Is it a monument to man's ingenuity, or an ecological
and cultural disaster waiting to happen? You'll continue to mull this question after
viewing Three Gorges: The Biggest Dam in the World.
Behind this unfortunately boring title is a fascinating
documentary on Discovery Channel spotlighting a controversial flood-control project that
will rival the Great Wall of China in scope. But the show is not just for engineers or
collectors of factoids, although a plethora of the latter is shoveled up during the hour.
Instead, the producers marvel at what is hoped will be an engineering wonder, but they
also depict the ecological consequences of the successful completion of the dam.
The Chinese determined earlier this decade that the nation
needs to tame the Yangtze River, which is known through the continent as "The
Dragon" for its tendency to rise up and smite land dwellers.
About every 10 years, the waterway is the source of
flooding so devastating that the aftermath threatens to destabilize the entire economy of
the nation. This decade alone, 300,000 were killed in floods that also inundated
China's grain belt. So the nation will spend $28 billion on a gigantic dam, which is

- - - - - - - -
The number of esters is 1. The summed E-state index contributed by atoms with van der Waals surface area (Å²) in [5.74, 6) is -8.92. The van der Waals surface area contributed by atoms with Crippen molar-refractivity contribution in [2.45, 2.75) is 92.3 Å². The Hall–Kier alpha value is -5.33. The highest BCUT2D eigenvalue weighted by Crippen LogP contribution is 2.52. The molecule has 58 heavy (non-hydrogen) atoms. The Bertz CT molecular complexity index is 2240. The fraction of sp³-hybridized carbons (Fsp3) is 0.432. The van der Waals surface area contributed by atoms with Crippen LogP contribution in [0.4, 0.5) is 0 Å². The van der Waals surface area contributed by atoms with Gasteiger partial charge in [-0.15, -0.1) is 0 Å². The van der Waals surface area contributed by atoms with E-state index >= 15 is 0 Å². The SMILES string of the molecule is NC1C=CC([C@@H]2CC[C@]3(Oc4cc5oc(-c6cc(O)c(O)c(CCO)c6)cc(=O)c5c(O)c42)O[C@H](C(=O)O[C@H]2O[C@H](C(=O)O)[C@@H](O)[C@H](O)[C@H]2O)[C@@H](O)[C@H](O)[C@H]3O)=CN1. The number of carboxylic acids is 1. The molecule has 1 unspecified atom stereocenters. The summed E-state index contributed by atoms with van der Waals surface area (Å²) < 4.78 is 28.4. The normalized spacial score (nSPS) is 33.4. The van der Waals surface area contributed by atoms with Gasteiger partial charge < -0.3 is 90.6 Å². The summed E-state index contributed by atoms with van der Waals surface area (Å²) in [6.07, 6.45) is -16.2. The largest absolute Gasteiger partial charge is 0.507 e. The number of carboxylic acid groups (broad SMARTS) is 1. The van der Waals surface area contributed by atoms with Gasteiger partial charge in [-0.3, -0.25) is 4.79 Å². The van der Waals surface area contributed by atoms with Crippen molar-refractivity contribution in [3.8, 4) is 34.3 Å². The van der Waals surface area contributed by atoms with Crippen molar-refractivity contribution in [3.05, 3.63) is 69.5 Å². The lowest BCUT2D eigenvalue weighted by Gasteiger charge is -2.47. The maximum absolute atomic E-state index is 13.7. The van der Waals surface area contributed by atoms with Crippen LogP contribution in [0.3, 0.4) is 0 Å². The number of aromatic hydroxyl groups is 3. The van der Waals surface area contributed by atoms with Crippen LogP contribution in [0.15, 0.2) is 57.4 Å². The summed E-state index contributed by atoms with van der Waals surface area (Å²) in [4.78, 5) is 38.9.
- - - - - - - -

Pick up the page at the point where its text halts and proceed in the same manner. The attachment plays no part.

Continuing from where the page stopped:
slated to be complete by 2009.
The documentary starts out with the air of an industrial
film: You see hills blasted, crane operators describing their jobs and explanations of the
benefits of hydroelectric power versus coal power. But then, the program shifts to the
The 1.3-mile-long dam will create a reservoir so big that
more than 2 million villagers must be relocated. Dozens of cities and villages will be
torn down before they are flooded and become hazards to shipping. Documentarians use
computer graphics and animation to show how the dam will work and operate when it is
Despite the repressed nature of Chinese society, the
producers gained interviews with a few powerless citizens who at least got to tell camera
crews how wrenching it will be to leave their ancestral homes of 400 years.
During one hour, the producers succinctly summarize the
battle of man versus nature, without taking sides. The future will decide the bout.
Three Gorges: The Biggest Dam in the World, narrated by
actress Jodie Foster, has debuted on Discovery. Check your local listings for repeat